Predicting how nature works is a very risky game. This theory and others like it are long shots.
One does a lot of hard work knowing that most of these ideas probably won't end up being true about nature. That's what doing theoretical physics is like. There are a lot of wipeouts.



Since he's also a surfer, the wipeouts analogy is apt, and he might have wiped out by now since I don't think the LHC found the particles he predicted, but I don't think he is a crank either, it's just that as he said, even the non-cranks usually turn out to be wrong, and it has to be that way since they all have different ideas which are mutually exclusive in many cases so they can't possibly all be right. That doesn't mean we should give up trying to find flaws in our theories, as they undoubtedly need tweaking at least, but like the example I gave in a prior answer of a clock being off by "90 billionths of a second over a 79-year lifetime", sometimes the errors might be subtle and we might not have done the right experiments with enough precision to prove the flaws in existing models, or in other cases we know existing models have flaws but we don't know how to agree on a model that can fix the flaws, like we don't have an agreed fix for the baryon asymmetry problem as far as I know.

Jean de Climont seems like a crank, and it seems like you agree. I watched part of his video and how moving electrons first create a magnetic field until they are turned 90 degrees in a glass tube then he claims they don't create a magnetic field after making the turn and he would show us the proof except he has a problem with his glass tube and he can't get another glass tube, is my understanding of his convoluted "dog ate my homework" non-proof type of "proof". It reminded me of Searle saying his antigravity machine worked so well it flew off into outer space never to be seen again. It apparently didn't occur to him to build another one and chain it down to the floor this time.
Likewise, did it ever occur to Jean de Climont to get another glass tube if he had problems with his first one? It doesn't seem to have occurred to him.

I hadn't heard of the earth expanding such that an acceleration of 9.8 m/s^2 is realized, but I did know that flat earthers often proposed such acceleration of the flat earth as an alternative to gravity, though of course they have no explanation for what might cause such acceleration, or why satellites don't show such a drastic asymmetry in the frequency of the CMB, but to them satellites that measure CMB are fictitious anyway so they don't need to consider such data. There is asymmetry in the frequency of the CMB, but it's more in line with things like the motion and rotation of the Milky Way, instead of a steady 9.8 m/s^2 acceleration since whenever they think it began.

edit on 20181015 by Arbitrageur because: clarification



posted on Oct, 16 2018 @ 05:37 AM
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a reply to: Arbitrageur

Thanks for the thoughts. I saw the typo about the spelling of my name, and believe it was the NPA that made the original typo. That is perfectly OK with me.

I have long realized that I might be wrong. No doubt about it. I was extremely excited about my first effort at The ABC Preon Model about 35 years ago when I was in my twenties. Yet even then I was cautious, as I realized there was a lot I still didn't know. I predicted no Z at the SLC, and for quite a while they failed to find it. But then they did. It took quite a while to find that I had my masses off by a factor of two. I then published the ABC Preon Model, and it predicted no quarks above a certain mass. Then the top was found above that mass and I thought the model was perhaps wrong. However I eventually realized that we don't really see a top since it decays so quickly and the model is entirely consistent with what we do see. Only now do I think there is so much evidence in its favor that I believe it is likely an accurate description of nature.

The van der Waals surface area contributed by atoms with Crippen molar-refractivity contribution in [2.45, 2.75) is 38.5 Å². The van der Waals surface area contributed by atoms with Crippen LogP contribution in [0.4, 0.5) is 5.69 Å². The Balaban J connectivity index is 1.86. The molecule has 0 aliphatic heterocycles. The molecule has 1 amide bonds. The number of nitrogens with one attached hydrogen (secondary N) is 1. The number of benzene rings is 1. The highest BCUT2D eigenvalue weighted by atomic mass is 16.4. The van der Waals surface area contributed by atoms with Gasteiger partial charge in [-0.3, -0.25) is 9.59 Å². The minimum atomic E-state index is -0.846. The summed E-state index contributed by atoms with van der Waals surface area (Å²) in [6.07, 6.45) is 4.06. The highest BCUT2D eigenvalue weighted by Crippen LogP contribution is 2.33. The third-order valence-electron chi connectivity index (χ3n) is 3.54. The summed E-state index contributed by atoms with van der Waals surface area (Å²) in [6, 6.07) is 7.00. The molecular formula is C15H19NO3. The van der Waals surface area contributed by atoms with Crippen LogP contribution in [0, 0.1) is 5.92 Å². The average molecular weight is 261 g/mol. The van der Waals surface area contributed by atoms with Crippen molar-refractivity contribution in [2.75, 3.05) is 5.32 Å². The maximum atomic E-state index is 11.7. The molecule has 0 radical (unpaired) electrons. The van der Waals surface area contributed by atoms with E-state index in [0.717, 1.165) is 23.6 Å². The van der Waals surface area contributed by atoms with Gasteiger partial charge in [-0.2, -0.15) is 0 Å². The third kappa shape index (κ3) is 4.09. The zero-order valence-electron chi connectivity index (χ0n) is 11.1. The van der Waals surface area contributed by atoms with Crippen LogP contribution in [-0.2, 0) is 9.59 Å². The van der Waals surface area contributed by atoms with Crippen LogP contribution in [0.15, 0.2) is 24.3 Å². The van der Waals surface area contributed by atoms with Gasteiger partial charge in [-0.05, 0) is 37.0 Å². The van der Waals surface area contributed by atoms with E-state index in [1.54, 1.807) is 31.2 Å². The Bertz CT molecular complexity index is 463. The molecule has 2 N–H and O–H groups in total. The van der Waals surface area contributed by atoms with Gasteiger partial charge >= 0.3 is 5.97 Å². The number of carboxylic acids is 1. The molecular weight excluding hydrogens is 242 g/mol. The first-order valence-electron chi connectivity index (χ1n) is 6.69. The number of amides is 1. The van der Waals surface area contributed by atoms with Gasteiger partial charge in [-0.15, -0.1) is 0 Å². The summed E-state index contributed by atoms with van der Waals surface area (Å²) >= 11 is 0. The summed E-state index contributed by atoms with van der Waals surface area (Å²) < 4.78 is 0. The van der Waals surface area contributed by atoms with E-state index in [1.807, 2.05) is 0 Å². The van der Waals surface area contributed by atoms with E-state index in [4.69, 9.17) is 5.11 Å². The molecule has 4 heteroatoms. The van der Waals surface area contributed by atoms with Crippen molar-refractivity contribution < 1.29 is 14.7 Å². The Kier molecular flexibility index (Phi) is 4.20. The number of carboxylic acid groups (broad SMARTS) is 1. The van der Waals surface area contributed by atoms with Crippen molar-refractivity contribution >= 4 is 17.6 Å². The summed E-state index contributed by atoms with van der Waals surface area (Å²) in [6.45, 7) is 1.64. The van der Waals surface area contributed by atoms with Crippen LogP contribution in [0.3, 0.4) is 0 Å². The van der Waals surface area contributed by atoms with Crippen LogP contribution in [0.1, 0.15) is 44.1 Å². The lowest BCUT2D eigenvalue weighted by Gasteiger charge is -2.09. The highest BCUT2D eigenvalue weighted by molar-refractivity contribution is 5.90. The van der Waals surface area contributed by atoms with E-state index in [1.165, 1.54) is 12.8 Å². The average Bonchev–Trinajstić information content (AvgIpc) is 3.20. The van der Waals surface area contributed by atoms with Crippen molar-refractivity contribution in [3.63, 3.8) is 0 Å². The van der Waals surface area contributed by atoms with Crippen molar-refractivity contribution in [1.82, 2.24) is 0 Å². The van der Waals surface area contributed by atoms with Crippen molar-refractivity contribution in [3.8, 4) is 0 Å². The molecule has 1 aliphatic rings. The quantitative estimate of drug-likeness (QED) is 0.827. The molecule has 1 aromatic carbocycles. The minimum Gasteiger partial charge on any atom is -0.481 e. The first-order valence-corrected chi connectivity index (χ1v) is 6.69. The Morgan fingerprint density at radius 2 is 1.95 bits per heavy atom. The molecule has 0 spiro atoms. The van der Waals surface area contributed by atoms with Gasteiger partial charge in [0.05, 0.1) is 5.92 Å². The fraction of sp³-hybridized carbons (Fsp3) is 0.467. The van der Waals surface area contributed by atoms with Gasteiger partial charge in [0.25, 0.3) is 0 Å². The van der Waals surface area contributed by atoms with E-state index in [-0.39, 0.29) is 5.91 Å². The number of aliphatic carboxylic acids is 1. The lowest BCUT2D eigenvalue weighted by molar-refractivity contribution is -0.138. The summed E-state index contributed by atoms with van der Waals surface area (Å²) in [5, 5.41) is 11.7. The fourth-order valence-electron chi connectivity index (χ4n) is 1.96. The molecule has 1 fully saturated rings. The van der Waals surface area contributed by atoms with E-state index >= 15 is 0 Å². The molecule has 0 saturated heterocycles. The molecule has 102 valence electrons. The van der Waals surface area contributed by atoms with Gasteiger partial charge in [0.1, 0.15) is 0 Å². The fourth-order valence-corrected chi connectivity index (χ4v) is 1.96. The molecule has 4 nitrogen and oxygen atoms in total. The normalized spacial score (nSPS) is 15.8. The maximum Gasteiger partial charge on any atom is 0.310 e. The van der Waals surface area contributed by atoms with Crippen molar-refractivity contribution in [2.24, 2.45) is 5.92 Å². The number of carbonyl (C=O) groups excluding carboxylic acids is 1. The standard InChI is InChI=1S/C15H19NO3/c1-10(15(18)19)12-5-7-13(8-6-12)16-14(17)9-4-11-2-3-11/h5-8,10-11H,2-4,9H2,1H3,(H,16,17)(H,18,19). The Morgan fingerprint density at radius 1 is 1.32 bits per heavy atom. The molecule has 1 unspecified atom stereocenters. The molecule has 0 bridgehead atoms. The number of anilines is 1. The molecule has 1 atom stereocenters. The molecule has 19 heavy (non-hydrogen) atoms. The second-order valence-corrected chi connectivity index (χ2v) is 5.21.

I guess my main complaint is that both the nuts and the non-nuts have one problem in common. They seem to write a lot and read very little. For the nuts, I get something from them occasionally and take time to go into it until I find several flaws and then I respond. The nuts reply that they aren't interested in my reply and go back to doing what they do. The non-nuts will look for the first few discrepancies with standard dogma and dismiss my work before thinking about it and then get back to doing what they do. It is very, very hard to get heard above all the noise. With so many nuts (apparently 10,000 of them) I can see why the non-nuts don't think about my work long enough to realize its value - but it is killing science not to consider all viable alternatives.

For my theoretical issues it may not be all that important if my works are ignored. But my larger concern is my main practical effort on ECOFusion. I "left science" to devote close to a decade on an idea I had to cleanly and inexhaustibly fuel the world. So far I've had enormous trouble getting that considered seriously too. So I took a break starting about four years ago to return to some theoretical ideas that I had left behind. I knocked out a new ABC Preon Model paper with many more predictions; finished an idea I had on a new Absolute Quantum Mechanics, and am now extremely close to finishing up an improvement of The Aether that will not only lead to a derivation of Maxwell's Equations but the Lorentz Force Equation as well. Once that is done I have always planned to return to an attempt to promote ECOFusion. I don't want ECOFusion to continue to be ignored. Even during the past four years I continued to try to get publicity, but I can't even get that. At least not yet. The noise is drowning out my voice. An activist has been working to get the word out for many months now, and still no luck.